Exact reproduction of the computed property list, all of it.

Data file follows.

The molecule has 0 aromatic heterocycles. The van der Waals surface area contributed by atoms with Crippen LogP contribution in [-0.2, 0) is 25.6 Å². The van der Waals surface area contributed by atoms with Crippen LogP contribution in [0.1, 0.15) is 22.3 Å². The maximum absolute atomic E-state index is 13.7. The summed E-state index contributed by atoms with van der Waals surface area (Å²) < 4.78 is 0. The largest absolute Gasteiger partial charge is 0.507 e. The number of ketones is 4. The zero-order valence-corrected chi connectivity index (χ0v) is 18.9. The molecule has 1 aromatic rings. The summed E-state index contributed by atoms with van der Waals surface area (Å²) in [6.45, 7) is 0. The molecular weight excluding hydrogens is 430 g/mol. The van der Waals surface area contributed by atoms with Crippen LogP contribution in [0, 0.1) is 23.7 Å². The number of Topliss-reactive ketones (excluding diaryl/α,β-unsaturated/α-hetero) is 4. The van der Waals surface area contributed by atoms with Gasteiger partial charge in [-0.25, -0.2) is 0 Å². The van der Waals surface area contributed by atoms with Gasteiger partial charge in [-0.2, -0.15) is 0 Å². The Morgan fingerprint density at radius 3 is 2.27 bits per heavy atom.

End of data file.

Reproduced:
The molecule has 0 aromatic heterocycles. The van der Waals surface area contributed by atoms with Crippen LogP contribution in [-0.2, 0) is 25.6 Å². The van der Waals surface area contributed by atoms with Crippen LogP contribution in [0.1, 0.15) is 22.3 Å². The maximum absolute atomic E-state index is 13.7. The summed E-state index contributed by atoms with van der Waals surface area (Å²) < 4.78 is 0. The largest absolute Gasteiger partial charge is 0.507 e. The number of ketones is 4. The zero-order valence-corrected chi connectivity index (χ0v) is 18.9. The molecule has 1 aromatic rings. The summed E-state index contributed by atoms with van der Waals surface area (Å²) in [6.45, 7) is 0. The molecular weight excluding hydrogens is 430 g/mol. The van der Waals surface area contributed by atoms with Crippen LogP contribution in [0, 0.1) is 23.7 Å². The number of Topliss-reactive ketones (excluding diaryl/α,β-unsaturated/α-hetero) is 4. The van der Waals surface area contributed by atoms with Gasteiger partial charge in [-0.25, -0.2) is 0 Å². The van der Waals surface area contributed by atoms with Gasteiger partial charge in [-0.2, -0.15) is 0 Å². The Morgan fingerprint density at radius 3 is 2.27 bits per heavy atom.